Occasionally, people ask me where I get my ideas for these ''reflections.'' Well, I got this column at a rummage sale.
That's right -- at the Methodist Women's rummage sale. For 50 cents I bought an old LP of ''Great Moments with Mr. Lincoln'' as produced for Walt Disney's Audio-Animatronics exhibit in the Illinois Pavilion at the 1964 World's Fair in New York. The exhibit was built around a lifelike mannequin of our 16th President, which actually moved and spoke. The exhibit was later moved to Disneyland in Anaheim, Calif., where it continued to contribute to the Lincoln legend for millions of visitors.
The record I bought was in pristine shape (it probably had not been played much) and as I listened to the voice of actor Royal Dano as Lincoln, a column was born.
Lincoln is not an easy character for any actor to play. First is the incredible growth he showed between boyhood and the Presidency. Second, because of all the pictures of him, the biographies and stories about him (including the excellent ''Honor's Voice'' by Douglas Wilson of Knox College), and the writings he left behind, we all have some idea in our mind of what he looks like and how he should sound. Finally, there are all the portrayals of him in films and on television.
The first movie with national impact was ''Abraham Lincoln'' made by the great American director D. W. Griffith in 1930. It starred Walter Huston (John's dad, Angelica's grandfather) and he captured something of the wit and spirit of Lincoln; but the movie was one of Griffith's weaker efforts and one critic says it ''embalms rather than immortalizes Lincoln.''
Most people of my generation consider the definitive portrayal of Lincoln to be that of Raymond Massey, a Canadian, who appeared as Abe in Robert Sherwood's ''Abe Lincoln in Illinois'' both on the Broadway stage in 1938 and in a 1939 movie. Massey had the looks and voice to convince an audience he was both a frontier rustic and a polished politician, but he always struck me as just a bit too erudite, too studied in his portrayal. In his movie, however, he had the opportunity to work opposite the best Mary Todd Lincoln -- Ruth Gordon.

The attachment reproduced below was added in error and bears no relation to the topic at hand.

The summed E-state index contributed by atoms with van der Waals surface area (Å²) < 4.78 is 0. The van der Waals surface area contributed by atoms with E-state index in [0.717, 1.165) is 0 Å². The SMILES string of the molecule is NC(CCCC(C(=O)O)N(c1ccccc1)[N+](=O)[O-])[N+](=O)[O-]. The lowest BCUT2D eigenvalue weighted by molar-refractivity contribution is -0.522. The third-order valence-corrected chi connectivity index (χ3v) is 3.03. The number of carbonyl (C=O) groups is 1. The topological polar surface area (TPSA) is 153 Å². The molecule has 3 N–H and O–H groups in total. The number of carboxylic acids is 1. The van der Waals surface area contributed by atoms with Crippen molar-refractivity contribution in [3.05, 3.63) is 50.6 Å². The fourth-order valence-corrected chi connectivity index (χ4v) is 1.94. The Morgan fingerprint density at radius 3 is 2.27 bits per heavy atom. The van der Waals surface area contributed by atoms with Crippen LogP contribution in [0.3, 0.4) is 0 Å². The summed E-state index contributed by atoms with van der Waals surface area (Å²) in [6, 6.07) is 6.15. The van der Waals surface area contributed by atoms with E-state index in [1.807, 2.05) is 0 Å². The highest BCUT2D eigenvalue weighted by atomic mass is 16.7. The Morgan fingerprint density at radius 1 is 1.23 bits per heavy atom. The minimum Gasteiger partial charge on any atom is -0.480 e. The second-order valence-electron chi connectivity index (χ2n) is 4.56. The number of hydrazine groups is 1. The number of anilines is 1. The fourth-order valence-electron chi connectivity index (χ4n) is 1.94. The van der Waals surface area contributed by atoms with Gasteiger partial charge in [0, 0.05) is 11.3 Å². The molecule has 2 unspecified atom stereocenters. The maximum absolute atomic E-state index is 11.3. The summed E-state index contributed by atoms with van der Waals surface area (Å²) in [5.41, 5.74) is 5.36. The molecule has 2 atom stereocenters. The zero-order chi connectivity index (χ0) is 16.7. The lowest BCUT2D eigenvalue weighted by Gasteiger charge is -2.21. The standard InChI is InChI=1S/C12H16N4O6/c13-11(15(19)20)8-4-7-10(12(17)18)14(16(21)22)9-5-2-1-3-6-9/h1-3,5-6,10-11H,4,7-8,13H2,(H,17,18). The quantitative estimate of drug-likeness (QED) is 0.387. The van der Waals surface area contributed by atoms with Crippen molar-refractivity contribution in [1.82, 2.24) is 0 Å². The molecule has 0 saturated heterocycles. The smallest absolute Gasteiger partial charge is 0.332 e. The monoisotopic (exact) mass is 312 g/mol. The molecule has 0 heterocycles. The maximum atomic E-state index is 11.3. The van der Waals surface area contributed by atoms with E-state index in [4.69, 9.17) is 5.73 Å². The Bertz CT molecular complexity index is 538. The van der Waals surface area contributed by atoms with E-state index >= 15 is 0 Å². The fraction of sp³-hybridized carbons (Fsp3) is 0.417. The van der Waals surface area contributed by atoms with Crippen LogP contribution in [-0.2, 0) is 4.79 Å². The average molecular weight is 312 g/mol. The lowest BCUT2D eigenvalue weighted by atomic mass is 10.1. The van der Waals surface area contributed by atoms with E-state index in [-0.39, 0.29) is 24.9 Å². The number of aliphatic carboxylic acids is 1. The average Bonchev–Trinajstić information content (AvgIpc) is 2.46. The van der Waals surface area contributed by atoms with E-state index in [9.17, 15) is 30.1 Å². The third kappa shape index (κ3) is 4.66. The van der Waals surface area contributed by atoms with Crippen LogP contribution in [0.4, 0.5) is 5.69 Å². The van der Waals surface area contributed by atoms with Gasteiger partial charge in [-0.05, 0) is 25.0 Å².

In that same year, up-and-coming Hollywood star Henry Fonda presented another version of Lincoln in John Ford's ''Young Mr. Lincoln.'' As did the Massey film, it concentrated on Lincoln's Illinois years, but Fonda's Lincoln was one of lassitude and melancholy. Furthermore, it was handicapped by the script's characterization of young Lincoln. In attempting to inject drama, it highlighted the ''Buff'' Armstrong murder case of 1858 -- when Abe was 49, already nicknamed ''Odd Abe,'' and a polished railroad lawyer and politician -- but turns him into a straw-chewing, gallus-tugging young rustic. Fonda's Nebraska twang serves the character well -- but the Ford/Fonda Lincoln is more myth than reality.
Royal Dano was probably chosen for
Disney's Lincoln because he had played the part on stage and screen, possessed an excellent voice for the part -- and was much less expensive than Massey. James Agee wrote a Lincoln film used on ''Omnibus'' -- a rare arts show on commercial television -- in which Dano won critical plaudits. My memory of it, however, is more negative than positive. Though he possessed the lean and ugly look of Lincoln, Dano's version was too lugubrious, too prematurely mournful -- a quality he brought to many of the characters he played in movies like ''The Red Badge of Courage'' and TV shows like ''Gunsmoke.''
A good character actor, he did not quite capture the liveliness and spirit that Lincoln possessed -- the warmth and fun that made people enjoy his company.
Hal Holbrook, better known for his Mark Twain one-man show, gave Lincoln a try in the mini series ''North and South'' I & II in 1985 and 1986. He, too, was able to capture the rustic qualities of Lincoln; but he was only a minor character in the series and never had a chance to develop a full portrayal.
Sam Waterston, now doing Jack McCoy on NBC's ''Law and Order'', also tackled the role -- in 1988's ''Gore Vidal's ''Lincoln''' with Mary Tyler Moore as a very satisfactory Mary Todd Lincoln. However, all I remember of Waterston's Lincoln is a wild head of hair, an irritating voice, and a performance which managed to be both studied and antic at the same time.
The most incredible casting for a Lincoln portrayal I ever heard or saw was probably that of Rod Steiger which I encountered while I was at Armed Forces Radio and Television. I was asked to do promos for a Civil War Centennial special which turned out to be Steiger. A radio ''Method Lincoln'' surprisingly well-done if you could forget your memories of ''Marty.'' His accent, however, was more ''In the Heat of the Night'' Mississippi than Kentucky.
All in all, Lincoln was just too complex to be be captured by any writer or actor in a single movie or TV show -- which means we will have more attempts at capturing his fascinating character and place in American history -- a not unpleasant expectation for those of us from The Land of Lincoln.